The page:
After we recently discussed our handpicked list of must-buy crates for new dogs, many of you asked about the right ways to prepare a dog crate.
To make crate training work for you and your dog, find somewhere they’ll feel warm, safe, and happy. Your adult dog or puppy may spend a lot of time in the crate, so make it as comfortable as possible.
Whether your dog is on crate-rest or you’re training your new puppy, you can’t buy your way out of crate training. But you can ensure that your pooch associates the crate with positive experiences. Introducing better bedding, toys, treats, and activities and choosing the right location can make a HUGE difference.
Here’s how to prevent “crate rest crazies.”
What is best to put in a dog crate?
Put a proper bed, food and water, puppy pads (for pee and poo), and some toys in the crate. With this, they’ll have everything they need for their time sleeping alone. This comfort and convenience will help them accept the crate as a safe, fun place.
1. How to prepare good bedding for your puppy’s crate?
Dogs need a good bed to sleep on. The bed is fundamental to the dog crate. Choosing the right bedding can make your dog’s bed much more comfortable, helping them sleep faster and better.
The one thing to know about preparing crate bedding is that it’s dependent on your dog’s age. Your instincts might tell you to go with super-soft and comfy bedding but don’t do that.
Your puppy can and will easily chew through. It’s a choking hazard that’ll certainly ruin the bedding. Even for adult dogs, only introduce luxurious and soft bedding after they’re out of the chewing phase.
If your crate is spacious enough, you can fit in a ‘normal’ dog bed inside the crate. They’re designed to be comfortable and shaped so the dog can fit in snugly.
2. Should you leave water and food in a dog crate at night?
Food and drink bowls inside a crate may not be the best option, especially for puppies. The ideal scenario is not to put a dog inside a crate who is hungry or thirsty. Giving them a reason to want to go for a wee or a poo inside the crate is a bad scenario for both you and the dog.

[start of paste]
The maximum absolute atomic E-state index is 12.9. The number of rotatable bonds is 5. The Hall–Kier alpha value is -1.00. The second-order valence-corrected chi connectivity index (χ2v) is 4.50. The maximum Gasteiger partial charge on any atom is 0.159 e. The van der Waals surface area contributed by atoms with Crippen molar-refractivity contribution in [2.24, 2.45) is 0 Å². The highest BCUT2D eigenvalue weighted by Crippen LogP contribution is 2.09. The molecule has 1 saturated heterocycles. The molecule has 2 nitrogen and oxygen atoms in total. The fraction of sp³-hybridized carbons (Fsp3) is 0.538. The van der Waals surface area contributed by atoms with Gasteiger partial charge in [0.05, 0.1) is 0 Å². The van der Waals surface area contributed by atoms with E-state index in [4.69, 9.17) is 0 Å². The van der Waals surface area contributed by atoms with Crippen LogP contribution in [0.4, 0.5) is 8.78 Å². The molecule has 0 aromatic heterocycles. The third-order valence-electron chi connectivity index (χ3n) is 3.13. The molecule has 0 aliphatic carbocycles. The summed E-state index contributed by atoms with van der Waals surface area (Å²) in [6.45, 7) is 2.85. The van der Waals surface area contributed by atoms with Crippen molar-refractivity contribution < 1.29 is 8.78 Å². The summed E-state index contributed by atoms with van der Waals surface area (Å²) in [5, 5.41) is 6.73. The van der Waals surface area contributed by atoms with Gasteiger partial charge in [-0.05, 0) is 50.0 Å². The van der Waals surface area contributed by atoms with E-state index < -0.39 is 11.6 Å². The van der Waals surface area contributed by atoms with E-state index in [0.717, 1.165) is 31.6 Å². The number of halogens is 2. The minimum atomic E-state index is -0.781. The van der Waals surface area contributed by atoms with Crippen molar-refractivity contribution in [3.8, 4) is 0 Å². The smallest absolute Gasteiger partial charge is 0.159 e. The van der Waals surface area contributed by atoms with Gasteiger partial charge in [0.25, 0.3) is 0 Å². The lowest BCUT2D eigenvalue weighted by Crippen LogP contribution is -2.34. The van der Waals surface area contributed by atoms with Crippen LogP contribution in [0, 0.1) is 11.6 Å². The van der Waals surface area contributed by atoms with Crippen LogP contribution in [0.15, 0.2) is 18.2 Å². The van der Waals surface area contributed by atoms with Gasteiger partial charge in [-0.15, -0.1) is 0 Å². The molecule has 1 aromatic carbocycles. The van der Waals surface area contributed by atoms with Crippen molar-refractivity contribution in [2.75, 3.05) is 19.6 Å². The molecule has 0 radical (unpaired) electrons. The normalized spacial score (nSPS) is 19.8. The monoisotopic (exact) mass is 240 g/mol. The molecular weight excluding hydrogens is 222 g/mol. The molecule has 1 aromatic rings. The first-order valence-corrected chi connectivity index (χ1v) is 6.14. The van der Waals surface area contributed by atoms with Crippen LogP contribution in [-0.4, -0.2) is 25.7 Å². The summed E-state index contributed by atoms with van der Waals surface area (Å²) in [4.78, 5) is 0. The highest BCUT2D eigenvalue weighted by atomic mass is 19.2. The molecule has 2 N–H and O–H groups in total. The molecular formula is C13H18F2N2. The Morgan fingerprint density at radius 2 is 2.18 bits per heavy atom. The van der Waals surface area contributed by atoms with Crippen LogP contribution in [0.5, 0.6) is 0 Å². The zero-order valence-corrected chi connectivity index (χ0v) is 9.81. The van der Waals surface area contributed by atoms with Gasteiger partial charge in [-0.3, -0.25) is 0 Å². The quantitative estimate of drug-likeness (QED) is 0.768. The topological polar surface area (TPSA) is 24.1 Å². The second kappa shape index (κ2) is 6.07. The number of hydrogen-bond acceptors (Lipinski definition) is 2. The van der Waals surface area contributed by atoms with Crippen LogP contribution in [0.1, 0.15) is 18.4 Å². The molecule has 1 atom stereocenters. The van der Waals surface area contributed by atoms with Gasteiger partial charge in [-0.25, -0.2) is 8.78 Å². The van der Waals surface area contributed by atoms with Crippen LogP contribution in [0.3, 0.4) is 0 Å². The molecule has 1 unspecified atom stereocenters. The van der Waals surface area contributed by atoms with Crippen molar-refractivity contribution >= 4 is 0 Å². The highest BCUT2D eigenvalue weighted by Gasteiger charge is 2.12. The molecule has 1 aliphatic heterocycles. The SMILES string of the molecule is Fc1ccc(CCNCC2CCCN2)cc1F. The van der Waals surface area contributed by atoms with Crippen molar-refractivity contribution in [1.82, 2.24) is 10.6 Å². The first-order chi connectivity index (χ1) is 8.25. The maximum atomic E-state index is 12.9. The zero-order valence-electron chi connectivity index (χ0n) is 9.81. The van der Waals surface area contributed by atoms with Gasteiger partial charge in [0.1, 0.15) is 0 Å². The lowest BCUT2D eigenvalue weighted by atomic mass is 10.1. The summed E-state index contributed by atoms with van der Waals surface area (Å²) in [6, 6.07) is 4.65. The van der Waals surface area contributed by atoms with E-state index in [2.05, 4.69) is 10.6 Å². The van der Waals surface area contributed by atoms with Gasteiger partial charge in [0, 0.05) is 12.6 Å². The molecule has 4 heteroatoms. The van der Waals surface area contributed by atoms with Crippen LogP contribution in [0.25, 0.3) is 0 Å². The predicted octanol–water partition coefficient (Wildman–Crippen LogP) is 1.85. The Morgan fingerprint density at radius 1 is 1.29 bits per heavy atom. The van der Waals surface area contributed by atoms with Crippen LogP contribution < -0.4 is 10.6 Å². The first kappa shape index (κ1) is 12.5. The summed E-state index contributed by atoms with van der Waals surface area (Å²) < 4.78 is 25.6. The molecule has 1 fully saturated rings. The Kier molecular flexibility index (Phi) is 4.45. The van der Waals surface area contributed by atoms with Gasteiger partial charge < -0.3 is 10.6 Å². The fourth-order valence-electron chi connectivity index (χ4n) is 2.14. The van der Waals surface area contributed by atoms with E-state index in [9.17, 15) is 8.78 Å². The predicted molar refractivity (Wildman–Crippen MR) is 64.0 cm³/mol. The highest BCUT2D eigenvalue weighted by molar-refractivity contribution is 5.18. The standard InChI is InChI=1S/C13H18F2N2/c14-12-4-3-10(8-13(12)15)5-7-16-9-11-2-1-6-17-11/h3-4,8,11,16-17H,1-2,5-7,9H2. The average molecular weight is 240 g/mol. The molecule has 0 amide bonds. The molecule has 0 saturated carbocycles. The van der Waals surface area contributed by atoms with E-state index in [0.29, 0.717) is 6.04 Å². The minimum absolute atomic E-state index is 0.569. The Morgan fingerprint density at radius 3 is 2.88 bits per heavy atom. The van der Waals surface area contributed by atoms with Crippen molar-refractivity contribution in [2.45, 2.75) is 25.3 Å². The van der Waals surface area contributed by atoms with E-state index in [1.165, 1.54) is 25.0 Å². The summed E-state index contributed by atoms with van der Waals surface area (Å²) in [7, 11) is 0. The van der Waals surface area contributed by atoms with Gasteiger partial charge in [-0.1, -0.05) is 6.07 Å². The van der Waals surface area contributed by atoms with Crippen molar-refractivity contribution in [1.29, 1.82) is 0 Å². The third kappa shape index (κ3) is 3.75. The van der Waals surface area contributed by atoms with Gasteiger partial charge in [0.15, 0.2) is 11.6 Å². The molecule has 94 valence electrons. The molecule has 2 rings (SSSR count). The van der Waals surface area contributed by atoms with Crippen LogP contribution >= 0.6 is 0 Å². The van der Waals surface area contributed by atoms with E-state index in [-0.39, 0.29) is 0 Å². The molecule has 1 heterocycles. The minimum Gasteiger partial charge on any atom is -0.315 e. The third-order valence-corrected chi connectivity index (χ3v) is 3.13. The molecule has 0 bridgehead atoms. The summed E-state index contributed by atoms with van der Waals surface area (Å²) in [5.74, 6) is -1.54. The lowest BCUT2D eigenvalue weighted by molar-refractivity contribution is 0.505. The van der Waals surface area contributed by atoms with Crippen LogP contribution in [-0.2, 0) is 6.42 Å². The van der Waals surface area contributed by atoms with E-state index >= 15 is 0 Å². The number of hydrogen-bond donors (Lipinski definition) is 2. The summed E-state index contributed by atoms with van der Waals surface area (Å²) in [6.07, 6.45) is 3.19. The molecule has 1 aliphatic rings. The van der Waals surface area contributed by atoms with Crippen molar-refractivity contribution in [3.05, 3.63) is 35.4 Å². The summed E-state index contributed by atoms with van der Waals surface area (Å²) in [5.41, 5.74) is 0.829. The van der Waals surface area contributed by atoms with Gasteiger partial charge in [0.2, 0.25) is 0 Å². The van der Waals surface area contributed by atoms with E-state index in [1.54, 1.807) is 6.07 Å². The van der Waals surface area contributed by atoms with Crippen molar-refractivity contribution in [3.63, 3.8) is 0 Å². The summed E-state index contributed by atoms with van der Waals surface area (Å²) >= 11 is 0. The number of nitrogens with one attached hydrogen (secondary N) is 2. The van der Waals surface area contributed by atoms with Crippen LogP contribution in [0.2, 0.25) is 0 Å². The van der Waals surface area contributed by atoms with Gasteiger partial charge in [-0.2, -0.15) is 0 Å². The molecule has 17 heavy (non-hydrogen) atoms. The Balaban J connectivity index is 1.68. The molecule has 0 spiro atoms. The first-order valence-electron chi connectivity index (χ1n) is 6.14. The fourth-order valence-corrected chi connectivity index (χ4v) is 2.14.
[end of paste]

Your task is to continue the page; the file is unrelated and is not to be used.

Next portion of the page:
However, this may not be a problem if you have an adult, housebroken dog. For them, you can introduce crate-designed dog and food bowls that attach to the sides and reduce the risk of spillage.
3. Should you cover the crate with a blanket at night?
Covering the dog crate should be a collective decision between you and your dog, as it entirely depends on your doggo’s personality.
The dog might like a cover on a wired cage as a sense of security. At the same time, they might despise the feeling of being trapped and develop anxiety.
4. Should you put some pads in the crate?
Now, this option isn’t for all dog owners, as having toilet training aids in the dog crate won’t teach them not to soil the crate. They might end up learning that it’s ok to do so.
Luckily, dogs are den animals; soiling their den is not something they want to do. So, if, for whatever reason having a small area in the crate for their business is what you want, then you can’t go wrong with puppy pads.
5. What toys should you leave in your dog’s crate?
Like bedding, you should start with strong and durable toys that your puppy won’t be able to chew off and destroy. Also, choose an appropriately-sized toy, so they don’t break it and swallow the pieces.